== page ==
Additionally, consumption of coal and the rate of depletion is accelerating as emerging economies increase their demand for coal-powered electricity generation. For example, the consumption of coal in China doubled between 2000 and 2010. This growing global usage far outpaces the extremely slow rate of new coal formation, which takes place on geological timescales of millions of years under specific conditions.

In summary, existing coal reserves are clearly being depleted much faster than new ones could ever be formed. This fundamental imbalance demonstrates why coal is considered non-renewable on human timeframes.

Adverse Environmental Impacts

Coal mining and burning have significant adverse environmental impacts that make it unsustainable as an energy source. Coal mining often utilizes mountaintop removal, which involves blasting off the tops of mountains to access coal seams underneath. This destroys forests, wildlife habitats, and waterways. Underground coal mining can also disrupt water tables and lead to erosion and water pollution.

Burning coal releases toxins like sulfur dioxide, nitrogen oxides, particulate matter, and mercury. This leads to acid rain, smog, respiratory illnesses, and pollution of waterways. Coal power plants are the largest emitters of mercury, a heavy metal that can cause neurological damage in humans. The ash left over from burning coal contains toxins and heavy metals that can leach into groundwater if not properly contained.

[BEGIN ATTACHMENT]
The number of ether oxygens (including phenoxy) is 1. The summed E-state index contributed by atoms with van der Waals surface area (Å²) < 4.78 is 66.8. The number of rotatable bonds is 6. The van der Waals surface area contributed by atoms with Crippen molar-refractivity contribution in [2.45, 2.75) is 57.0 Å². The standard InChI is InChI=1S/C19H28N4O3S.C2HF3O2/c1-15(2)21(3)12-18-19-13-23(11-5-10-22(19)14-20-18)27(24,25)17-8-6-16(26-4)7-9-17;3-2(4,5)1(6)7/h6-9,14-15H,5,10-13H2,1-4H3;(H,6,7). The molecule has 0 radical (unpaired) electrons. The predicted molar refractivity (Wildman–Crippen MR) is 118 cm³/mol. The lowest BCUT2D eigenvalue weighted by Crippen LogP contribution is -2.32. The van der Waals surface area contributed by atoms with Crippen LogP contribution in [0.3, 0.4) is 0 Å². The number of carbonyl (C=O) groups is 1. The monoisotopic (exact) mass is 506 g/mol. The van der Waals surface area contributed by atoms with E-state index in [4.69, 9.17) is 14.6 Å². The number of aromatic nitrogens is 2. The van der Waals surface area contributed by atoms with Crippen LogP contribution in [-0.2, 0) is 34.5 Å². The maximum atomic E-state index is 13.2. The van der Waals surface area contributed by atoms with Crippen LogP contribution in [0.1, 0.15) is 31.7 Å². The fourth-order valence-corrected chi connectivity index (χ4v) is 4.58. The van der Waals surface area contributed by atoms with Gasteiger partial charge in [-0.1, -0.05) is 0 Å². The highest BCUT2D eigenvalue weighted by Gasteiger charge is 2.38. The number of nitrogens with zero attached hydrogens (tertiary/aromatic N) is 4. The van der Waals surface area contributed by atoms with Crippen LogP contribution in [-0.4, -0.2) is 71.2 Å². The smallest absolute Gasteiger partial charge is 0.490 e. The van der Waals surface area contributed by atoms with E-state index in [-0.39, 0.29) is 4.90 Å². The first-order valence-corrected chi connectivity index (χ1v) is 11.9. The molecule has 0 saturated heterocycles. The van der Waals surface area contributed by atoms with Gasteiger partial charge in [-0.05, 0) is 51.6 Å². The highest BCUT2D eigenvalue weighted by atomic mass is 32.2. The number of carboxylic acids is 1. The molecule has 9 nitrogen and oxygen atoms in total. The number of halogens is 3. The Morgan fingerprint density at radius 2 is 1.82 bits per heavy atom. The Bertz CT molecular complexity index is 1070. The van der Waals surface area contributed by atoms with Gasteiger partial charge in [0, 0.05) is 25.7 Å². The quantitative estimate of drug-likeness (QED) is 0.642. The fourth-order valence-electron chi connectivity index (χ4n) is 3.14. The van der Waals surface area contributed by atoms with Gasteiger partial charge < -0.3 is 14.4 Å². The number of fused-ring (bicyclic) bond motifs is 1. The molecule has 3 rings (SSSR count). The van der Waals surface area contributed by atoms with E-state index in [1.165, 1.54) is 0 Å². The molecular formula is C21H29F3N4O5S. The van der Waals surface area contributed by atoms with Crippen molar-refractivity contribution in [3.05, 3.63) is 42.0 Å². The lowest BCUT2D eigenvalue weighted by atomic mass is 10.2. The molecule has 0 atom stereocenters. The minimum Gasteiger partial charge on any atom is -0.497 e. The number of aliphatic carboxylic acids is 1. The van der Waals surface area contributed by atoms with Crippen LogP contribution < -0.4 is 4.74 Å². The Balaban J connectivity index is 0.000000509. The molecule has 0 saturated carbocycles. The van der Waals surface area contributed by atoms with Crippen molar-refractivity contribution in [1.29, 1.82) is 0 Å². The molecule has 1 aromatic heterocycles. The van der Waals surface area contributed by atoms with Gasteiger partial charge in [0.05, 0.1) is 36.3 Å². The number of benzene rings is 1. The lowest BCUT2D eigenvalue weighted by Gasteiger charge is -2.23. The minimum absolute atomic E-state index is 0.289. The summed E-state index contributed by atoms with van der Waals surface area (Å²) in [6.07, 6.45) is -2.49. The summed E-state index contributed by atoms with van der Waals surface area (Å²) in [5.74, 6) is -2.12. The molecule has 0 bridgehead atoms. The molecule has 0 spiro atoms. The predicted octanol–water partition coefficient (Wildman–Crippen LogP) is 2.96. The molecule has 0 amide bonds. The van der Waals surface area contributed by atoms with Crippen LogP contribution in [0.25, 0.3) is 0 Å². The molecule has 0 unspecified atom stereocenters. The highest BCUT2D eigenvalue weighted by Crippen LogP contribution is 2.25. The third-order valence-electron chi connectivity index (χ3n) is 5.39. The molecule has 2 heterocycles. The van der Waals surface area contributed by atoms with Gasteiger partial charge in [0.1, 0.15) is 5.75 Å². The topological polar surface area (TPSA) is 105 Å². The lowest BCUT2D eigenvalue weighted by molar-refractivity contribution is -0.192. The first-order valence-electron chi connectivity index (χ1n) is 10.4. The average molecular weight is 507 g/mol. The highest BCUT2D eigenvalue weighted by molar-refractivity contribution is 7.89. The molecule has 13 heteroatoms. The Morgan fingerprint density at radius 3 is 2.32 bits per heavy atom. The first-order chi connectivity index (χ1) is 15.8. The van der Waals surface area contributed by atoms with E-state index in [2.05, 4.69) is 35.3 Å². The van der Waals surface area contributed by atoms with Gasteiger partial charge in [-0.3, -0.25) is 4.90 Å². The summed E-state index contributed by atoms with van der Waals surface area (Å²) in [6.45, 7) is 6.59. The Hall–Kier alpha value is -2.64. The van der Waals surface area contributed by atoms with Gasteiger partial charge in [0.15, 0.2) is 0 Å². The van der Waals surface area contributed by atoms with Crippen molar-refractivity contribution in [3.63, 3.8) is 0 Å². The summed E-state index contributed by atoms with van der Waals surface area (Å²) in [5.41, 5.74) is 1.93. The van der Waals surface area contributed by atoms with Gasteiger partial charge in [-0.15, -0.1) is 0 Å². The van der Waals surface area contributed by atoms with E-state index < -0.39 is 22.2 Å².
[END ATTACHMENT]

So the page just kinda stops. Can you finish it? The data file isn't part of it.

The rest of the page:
Coal-fired power plants are also major contributors to greenhouse gas emissions that drive climate change. The CO2 emissions from burning coal make it very carbon-intensive compared to natural gas or renewable sources. Overall, coal has many negative environmental externalities that demonstrate it is not sustainable for long-term energy production.

Slow Formation

Coal is formed from ancient plant matter that was buried under sediment and exposed to heat and pressure over millions of years. The process that creates coal takes an extremely long time, as plant matter accumulates in wetlands or peat swamps and is gradually buried by sediment. Over millions of years, the increase in heat and pressure from the buildup of sediment causes physical and chemical changes in the organic matter, transforming it through peat and lignite to sub-bituminous, bituminous and finally anthracite coal.